The Stack Archive

Magnetic sensors to offer low-power answer to full-body wireless communication

Tue 1 Sep 2015

A team of electrical engineers at the University of California, San Diego, has presented its findings on a new technology which can pass magnetic signals through the human body, offering an advancement for wireless communication between wearable devices.

The technique, which has been successfully demonstrated, could provide an alternative to existing wireless technologies, providing a lower-power and more secure way of communicating information than Bluetooth for example.

The researchers are currently looking at developing a system of wireless sensors to support full-body health monitoring, connecting devices such as smart watches, fitness bands and medical wearables.

“Currently, these devices transmit information using Bluetooth radios which use a lot of power to communicate. We are trying to find new ways to communicate information around the human body that use much less power,” said electrical and computer engineering professor Patrick Mercier.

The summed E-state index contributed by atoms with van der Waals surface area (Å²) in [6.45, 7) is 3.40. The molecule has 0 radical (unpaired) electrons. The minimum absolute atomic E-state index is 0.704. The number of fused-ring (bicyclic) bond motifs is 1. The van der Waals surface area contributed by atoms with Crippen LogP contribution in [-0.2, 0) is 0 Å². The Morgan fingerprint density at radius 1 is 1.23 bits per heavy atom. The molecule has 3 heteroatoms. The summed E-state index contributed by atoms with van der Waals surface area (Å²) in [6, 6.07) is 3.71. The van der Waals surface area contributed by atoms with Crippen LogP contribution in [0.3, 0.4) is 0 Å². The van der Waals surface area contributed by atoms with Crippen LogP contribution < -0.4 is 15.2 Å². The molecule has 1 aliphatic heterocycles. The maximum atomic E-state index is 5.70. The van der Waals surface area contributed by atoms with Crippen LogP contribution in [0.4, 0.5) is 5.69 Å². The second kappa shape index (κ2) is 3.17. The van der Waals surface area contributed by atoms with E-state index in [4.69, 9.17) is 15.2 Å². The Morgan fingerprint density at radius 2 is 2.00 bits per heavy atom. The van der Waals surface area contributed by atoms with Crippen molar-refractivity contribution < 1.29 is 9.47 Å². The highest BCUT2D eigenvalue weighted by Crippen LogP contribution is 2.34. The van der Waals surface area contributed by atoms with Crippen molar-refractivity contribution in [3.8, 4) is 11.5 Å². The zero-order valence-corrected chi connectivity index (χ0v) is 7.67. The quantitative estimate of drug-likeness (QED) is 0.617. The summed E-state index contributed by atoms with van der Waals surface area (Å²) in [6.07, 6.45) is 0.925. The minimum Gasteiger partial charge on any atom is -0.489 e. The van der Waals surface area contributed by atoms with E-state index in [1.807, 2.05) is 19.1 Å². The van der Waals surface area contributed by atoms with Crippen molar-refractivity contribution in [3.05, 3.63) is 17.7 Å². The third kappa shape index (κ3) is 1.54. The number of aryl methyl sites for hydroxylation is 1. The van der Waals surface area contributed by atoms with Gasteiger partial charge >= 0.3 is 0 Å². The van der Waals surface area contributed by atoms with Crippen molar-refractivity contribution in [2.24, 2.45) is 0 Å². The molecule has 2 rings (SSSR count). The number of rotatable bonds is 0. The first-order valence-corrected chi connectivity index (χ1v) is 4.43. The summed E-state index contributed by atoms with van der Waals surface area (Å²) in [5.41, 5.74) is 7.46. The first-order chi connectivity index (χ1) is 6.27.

Magnetic field-generating coils (http://www.jacobsschool.ucsd.edu/news/news_releases/release.sfe?id=1807)

Magnetic field-generating coils (http://www.jacobsschool.ucsd.edu/news/news_releases/release.sfe?id=1807)

Bluetooth technology uses electromagnetic radiation to communicate data, but the signals do not easily through the body, requiring increased power in order to overcome any ‘path loss’ or obstruction.

The new technique outlined by the team involves magnetic fields which can easily pass through biological tissue. The engineers showed that the ‘path loss’ linked with the new magnetic technology was over 10 million times lower than with Bluetooth radio signals.

“This technique achieves the lowest ‘path losses’ out of any wireless human body communication system that’s been demonstrated so far. This technique will allow us to build much lower power wearable devices,” Mercier explained, adding that the lower power consumption would also increase battery life.

The researchers did confirm that the technique would not pose any risks to a wearer’s health and would be completely secure. “Increased privacy is desirable when you are using your wearable devices to transmit information about your health,” the report noted.

However, as seen with Apple’s iWatch, it is unclear whether tattooed skin would interfere with the magnetic component of the technology.


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